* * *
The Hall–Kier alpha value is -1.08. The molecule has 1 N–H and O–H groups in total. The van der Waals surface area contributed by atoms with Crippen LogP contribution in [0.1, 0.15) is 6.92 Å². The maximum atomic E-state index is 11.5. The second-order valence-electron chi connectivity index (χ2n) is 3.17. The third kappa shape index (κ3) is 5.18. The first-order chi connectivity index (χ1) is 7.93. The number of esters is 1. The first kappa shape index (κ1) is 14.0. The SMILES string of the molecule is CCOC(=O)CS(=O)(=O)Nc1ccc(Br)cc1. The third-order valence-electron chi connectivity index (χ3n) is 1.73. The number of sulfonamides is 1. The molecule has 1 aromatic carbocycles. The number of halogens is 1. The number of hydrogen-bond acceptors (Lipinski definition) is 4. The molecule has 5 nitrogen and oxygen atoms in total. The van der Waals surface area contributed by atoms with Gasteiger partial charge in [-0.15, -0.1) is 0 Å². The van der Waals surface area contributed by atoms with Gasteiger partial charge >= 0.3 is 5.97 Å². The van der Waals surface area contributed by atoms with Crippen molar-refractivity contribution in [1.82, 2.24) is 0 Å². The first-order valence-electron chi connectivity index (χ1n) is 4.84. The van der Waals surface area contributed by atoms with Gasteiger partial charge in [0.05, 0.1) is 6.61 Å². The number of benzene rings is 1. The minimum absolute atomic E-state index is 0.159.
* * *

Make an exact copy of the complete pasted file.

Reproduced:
The Hall–Kier alpha value is -1.08. The molecule has 1 N–H and O–H groups in total. The van der Waals surface area contributed by atoms with Crippen LogP contribution in [0.1, 0.15) is 6.92 Å². The maximum atomic E-state index is 11.5. The second-order valence-electron chi connectivity index (χ2n) is 3.17. The third kappa shape index (κ3) is 5.18. The first-order chi connectivity index (χ1) is 7.93. The number of esters is 1. The first kappa shape index (κ1) is 14.0. The SMILES string of the molecule is CCOC(=O)CS(=O)(=O)Nc1ccc(Br)cc1. The third-order valence-electron chi connectivity index (χ3n) is 1.73. The number of sulfonamides is 1. The molecule has 1 aromatic carbocycles. The number of halogens is 1. The number of hydrogen-bond acceptors (Lipinski definition) is 4. The molecule has 5 nitrogen and oxygen atoms in total. The van der Waals surface area contributed by atoms with Gasteiger partial charge in [-0.15, -0.1) is 0 Å². The van der Waals surface area contributed by atoms with Gasteiger partial charge >= 0.3 is 5.97 Å². The van der Waals surface area contributed by atoms with Crippen molar-refractivity contribution in [1.82, 2.24) is 0 Å². The first-order valence-electron chi connectivity index (χ1n) is 4.84. The van der Waals surface area contributed by atoms with Gasteiger partial charge in [0.05, 0.1) is 6.61 Å². The number of benzene rings is 1. The minimum absolute atomic E-state index is 0.159.